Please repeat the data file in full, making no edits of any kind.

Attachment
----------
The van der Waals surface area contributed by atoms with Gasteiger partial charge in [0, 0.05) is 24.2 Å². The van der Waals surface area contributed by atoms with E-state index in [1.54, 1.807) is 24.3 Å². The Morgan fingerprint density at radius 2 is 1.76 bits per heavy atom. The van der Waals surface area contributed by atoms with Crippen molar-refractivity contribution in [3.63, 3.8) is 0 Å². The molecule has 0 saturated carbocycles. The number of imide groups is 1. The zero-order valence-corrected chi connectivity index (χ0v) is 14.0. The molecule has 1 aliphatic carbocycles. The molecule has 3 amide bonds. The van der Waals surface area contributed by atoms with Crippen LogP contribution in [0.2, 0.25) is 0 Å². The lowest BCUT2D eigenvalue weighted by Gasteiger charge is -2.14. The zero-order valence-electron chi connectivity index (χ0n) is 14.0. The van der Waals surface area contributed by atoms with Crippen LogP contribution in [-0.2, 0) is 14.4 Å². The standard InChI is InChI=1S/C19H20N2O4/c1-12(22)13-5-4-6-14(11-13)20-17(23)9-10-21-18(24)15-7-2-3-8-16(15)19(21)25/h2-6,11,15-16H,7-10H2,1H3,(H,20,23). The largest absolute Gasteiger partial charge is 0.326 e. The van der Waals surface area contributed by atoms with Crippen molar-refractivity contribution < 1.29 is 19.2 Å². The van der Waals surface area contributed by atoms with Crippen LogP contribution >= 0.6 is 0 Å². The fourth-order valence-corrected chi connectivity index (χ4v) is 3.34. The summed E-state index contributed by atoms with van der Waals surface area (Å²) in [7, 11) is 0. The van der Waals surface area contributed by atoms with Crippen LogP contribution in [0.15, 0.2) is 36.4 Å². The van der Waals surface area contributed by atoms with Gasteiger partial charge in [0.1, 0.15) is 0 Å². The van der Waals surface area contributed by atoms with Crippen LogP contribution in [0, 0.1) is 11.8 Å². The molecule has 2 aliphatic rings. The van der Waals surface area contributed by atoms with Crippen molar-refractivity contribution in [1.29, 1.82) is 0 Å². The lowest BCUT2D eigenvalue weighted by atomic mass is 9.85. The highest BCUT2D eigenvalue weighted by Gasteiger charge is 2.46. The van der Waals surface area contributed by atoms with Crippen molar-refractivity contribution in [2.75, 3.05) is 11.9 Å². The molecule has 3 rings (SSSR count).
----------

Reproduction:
The van der Waals surface area contributed by atoms with Gasteiger partial charge in [0, 0.05) is 24.2 Å². The van der Waals surface area contributed by atoms with E-state index in [1.54, 1.807) is 24.3 Å². The Morgan fingerprint density at radius 2 is 1.76 bits per heavy atom. The van der Waals surface area contributed by atoms with Crippen molar-refractivity contribution in [3.63, 3.8) is 0 Å². The molecule has 0 saturated carbocycles. The number of imide groups is 1. The zero-order valence-corrected chi connectivity index (χ0v) is 14.0. The molecule has 1 aliphatic carbocycles. The molecule has 3 amide bonds. The van der Waals surface area contributed by atoms with Crippen LogP contribution in [0.2, 0.25) is 0 Å². The lowest BCUT2D eigenvalue weighted by Gasteiger charge is -2.14. The zero-order valence-electron chi connectivity index (χ0n) is 14.0. The van der Waals surface area contributed by atoms with Crippen LogP contribution in [-0.2, 0) is 14.4 Å². The standard InChI is InChI=1S/C19H20N2O4/c1-12(22)13-5-4-6-14(11-13)20-17(23)9-10-21-18(24)15-7-2-3-8-16(15)19(21)25/h2-6,11,15-16H,7-10H2,1H3,(H,20,23). The largest absolute Gasteiger partial charge is 0.326 e. The van der Waals surface area contributed by atoms with Crippen molar-refractivity contribution < 1.29 is 19.2 Å². The van der Waals surface area contributed by atoms with Crippen LogP contribution >= 0.6 is 0 Å². The fourth-order valence-corrected chi connectivity index (χ4v) is 3.34. The summed E-state index contributed by atoms with van der Waals surface area (Å²) in [7, 11) is 0. The van der Waals surface area contributed by atoms with Crippen LogP contribution in [0.15, 0.2) is 36.4 Å². The van der Waals surface area contributed by atoms with Gasteiger partial charge in [0.1, 0.15) is 0 Å². The van der Waals surface area contributed by atoms with Crippen LogP contribution in [0, 0.1) is 11.8 Å². The molecule has 2 aliphatic rings. The van der Waals surface area contributed by atoms with Crippen molar-refractivity contribution in [1.29, 1.82) is 0 Å². The lowest BCUT2D eigenvalue weighted by atomic mass is 9.85. The highest BCUT2D eigenvalue weighted by Gasteiger charge is 2.46. The van der Waals surface area contributed by atoms with Crippen molar-refractivity contribution in [2.75, 3.05) is 11.9 Å². The molecule has 3 rings (SSSR count).